Dr. Martin Luther King Jr. paid the ultimate sacrifice in his quest for a nation that operates on moral principles and, most importantly, equal rights for all citizens. A garbage can is being passed through the crowd to collect donations in support of the striking workers.
That's how several national civil rights leaders tell FOX13 they are commemorating the 49 anniversary of Dr. Martin Luther King's assassination in Memphis.
"(King) was a pioneer for civil rights.
Black garbage collectors in Memphis often rode this way to stay out of the rain. Poor and black soldiers were being killed and maimed in a far-off country fighting for freedoms they themselves did not enjoy in places like Georgia and East Harlem.
McKesson and the dedicated activists like him know much like their predecessor, Dr. King, the threat of violence is out there, but that threat can not be a deterrence to the work that needs to be done. The group, People United to Advance the Dream, is hosting the event, with an emphasis on finding a resolution to violence in America.
Wisconsin Republicans claim that their state is broke, and have used that claim to justify stripping state workers of their collective bargaining rights.
"I consider that a very pivotal event because Memphis was a different city after the assassination of Martin Luther King than what it was before". "Even now when I see that movie of it I can still feel it in my mind".
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"It's going to be a silent open house, so they can reflect and pay homage to this great man", said Rebecca Karcher, the chief of interpretation, education and cultural resource management for the site. We must keep working to create a world that is just and peace-filled, so that perhaps 50 years from now someone might repeat our own words and courageously do the prophetic work of that moment. They are hoping soon for the case to be dismissed.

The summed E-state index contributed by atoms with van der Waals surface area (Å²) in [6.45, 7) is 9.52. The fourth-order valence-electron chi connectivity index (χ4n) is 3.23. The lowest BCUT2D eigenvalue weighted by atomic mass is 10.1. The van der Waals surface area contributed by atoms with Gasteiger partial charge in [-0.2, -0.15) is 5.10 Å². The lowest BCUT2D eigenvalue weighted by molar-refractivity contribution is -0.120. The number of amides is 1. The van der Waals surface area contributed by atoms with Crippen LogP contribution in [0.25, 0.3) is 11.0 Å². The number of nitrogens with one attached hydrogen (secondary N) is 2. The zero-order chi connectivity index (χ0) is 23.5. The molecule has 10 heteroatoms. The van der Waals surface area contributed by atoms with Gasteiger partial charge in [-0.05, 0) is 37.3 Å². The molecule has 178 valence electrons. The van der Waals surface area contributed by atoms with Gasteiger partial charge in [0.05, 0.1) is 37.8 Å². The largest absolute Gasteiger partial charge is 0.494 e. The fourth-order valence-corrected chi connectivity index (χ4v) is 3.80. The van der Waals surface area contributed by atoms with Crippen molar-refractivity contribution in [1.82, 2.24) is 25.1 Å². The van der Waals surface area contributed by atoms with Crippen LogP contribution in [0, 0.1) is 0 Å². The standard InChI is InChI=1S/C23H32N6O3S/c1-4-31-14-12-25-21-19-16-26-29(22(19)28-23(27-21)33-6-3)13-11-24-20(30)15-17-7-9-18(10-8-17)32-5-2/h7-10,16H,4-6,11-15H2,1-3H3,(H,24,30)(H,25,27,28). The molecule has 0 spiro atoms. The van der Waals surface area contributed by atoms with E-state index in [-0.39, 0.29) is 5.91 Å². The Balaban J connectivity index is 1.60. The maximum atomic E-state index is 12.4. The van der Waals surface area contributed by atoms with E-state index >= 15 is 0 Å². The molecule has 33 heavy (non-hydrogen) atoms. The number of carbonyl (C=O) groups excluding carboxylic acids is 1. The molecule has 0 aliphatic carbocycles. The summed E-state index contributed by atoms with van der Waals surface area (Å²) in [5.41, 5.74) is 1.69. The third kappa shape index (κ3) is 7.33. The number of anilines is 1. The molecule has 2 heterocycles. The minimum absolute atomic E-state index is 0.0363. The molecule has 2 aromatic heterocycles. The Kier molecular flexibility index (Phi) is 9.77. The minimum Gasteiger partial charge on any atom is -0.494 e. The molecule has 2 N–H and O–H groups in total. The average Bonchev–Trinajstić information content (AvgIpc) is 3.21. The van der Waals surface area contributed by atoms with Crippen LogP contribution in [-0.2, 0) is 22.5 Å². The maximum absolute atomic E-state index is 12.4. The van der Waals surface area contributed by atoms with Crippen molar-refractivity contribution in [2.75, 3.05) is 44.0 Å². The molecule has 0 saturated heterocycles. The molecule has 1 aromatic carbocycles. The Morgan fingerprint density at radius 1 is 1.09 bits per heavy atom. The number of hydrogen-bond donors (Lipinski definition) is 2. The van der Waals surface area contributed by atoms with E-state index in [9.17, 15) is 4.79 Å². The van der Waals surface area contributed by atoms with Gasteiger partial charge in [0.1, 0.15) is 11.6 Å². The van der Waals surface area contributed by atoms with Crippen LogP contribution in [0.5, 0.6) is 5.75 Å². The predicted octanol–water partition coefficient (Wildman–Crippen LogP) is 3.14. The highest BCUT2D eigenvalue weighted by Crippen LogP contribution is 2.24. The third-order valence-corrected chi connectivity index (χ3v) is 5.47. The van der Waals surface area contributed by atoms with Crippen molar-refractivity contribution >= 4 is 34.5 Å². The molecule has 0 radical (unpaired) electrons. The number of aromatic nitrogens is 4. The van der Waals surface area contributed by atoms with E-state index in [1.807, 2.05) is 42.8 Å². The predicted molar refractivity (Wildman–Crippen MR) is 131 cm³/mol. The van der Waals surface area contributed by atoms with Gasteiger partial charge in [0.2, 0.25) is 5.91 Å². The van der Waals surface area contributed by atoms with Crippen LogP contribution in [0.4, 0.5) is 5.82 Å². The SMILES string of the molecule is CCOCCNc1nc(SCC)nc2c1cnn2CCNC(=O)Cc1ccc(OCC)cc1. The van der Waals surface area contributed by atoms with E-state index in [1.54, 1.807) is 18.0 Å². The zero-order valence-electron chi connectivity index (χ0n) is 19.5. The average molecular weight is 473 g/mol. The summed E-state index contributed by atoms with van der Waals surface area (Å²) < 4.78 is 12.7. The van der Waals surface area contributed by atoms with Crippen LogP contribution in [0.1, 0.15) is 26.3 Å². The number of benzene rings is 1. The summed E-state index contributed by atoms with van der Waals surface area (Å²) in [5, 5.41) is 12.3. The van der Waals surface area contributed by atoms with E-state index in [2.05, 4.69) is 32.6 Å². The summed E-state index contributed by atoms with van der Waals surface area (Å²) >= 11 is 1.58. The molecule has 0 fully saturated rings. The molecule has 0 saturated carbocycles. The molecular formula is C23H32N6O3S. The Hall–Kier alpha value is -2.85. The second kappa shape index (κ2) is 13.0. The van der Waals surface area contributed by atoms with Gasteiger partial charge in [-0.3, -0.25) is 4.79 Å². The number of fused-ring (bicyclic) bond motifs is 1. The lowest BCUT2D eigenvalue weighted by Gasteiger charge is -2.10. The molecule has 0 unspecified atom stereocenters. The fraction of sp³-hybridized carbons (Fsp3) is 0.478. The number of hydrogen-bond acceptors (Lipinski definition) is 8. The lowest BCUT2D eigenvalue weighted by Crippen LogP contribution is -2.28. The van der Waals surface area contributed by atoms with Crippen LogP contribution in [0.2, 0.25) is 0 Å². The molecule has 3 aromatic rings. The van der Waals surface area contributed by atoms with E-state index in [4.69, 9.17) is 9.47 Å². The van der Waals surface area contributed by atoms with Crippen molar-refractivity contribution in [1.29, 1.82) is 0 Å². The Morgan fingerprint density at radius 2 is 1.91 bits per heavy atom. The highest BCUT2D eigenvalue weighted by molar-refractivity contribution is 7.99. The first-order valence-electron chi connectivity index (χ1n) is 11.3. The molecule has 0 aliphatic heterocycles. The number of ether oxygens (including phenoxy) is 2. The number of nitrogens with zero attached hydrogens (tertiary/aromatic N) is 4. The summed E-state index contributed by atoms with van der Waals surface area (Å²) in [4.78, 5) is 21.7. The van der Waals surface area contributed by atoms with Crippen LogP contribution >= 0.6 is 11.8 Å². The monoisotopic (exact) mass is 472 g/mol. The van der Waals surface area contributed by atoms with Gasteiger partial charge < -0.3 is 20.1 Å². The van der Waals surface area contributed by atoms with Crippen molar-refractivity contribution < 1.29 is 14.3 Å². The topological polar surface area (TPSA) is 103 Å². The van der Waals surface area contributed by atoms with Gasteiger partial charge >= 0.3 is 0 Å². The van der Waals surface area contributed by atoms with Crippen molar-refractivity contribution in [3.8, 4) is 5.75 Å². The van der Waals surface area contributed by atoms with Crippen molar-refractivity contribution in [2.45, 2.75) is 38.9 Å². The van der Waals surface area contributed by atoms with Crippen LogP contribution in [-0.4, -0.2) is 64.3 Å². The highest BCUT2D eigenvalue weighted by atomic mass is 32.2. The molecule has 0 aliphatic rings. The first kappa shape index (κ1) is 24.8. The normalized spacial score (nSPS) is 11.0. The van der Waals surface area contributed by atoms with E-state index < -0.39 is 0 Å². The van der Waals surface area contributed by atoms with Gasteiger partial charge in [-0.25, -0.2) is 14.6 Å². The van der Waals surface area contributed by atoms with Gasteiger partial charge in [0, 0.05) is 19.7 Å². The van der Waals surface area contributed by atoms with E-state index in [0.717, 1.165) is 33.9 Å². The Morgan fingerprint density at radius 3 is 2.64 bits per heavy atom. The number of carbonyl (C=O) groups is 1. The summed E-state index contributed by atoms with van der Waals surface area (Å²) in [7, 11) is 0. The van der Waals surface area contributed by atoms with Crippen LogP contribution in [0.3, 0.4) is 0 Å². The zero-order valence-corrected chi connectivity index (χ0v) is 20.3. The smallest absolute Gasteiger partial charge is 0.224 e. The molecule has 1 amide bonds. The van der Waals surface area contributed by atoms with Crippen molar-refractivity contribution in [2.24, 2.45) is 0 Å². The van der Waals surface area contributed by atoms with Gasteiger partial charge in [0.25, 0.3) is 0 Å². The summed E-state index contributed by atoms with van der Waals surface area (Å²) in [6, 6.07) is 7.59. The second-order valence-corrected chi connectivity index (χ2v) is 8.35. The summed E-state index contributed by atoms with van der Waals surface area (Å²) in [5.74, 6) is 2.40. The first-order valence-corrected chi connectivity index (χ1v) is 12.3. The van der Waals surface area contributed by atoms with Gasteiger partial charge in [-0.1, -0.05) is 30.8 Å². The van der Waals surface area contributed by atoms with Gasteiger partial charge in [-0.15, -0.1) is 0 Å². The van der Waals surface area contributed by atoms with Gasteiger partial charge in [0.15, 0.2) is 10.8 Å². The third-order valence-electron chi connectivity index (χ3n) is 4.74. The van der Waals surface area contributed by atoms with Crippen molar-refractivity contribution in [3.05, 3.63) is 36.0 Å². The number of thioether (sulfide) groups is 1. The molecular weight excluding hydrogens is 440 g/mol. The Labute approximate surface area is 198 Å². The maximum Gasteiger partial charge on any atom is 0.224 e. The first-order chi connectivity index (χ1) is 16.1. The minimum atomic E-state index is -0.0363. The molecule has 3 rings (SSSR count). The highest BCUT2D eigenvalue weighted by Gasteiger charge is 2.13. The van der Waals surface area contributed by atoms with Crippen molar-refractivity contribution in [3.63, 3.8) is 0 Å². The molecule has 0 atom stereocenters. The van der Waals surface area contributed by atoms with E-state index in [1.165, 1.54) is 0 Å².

The Black Lives Matter (BLM) protests have made national news and have become a spectacle to the world. In stunning nonviolent protests across the country, the movement has propelled the cause of reforming the police and discriminatory sentencing practices.
Dr. King was speaking out against the Vietnam War specifically but also arguing that "the war in Vietnam is but a symptom of a far deeper malady within the American spirit" and that it was time for our nation to undergo "a radical revolution of values". "Now that's a odd statement to make", he told those gathered, "because the world is all messed up". If the dream of my Uncle, Dr. King, is to be fully received we must go back to God. He knew the road was long and hard.
As leaders in the black community, they were very vocal about the changes needed for us to attain equal rights as USA citizens.
Today, this is a troubled nation. Where are we, when we have the second-highest level of child poverty, when we have exorbitant and extreme inequalities when it comes to wages? There is an invisible book of life that faithfully records our vigilance or our neglect.' King wanted to write his name on the side of justice.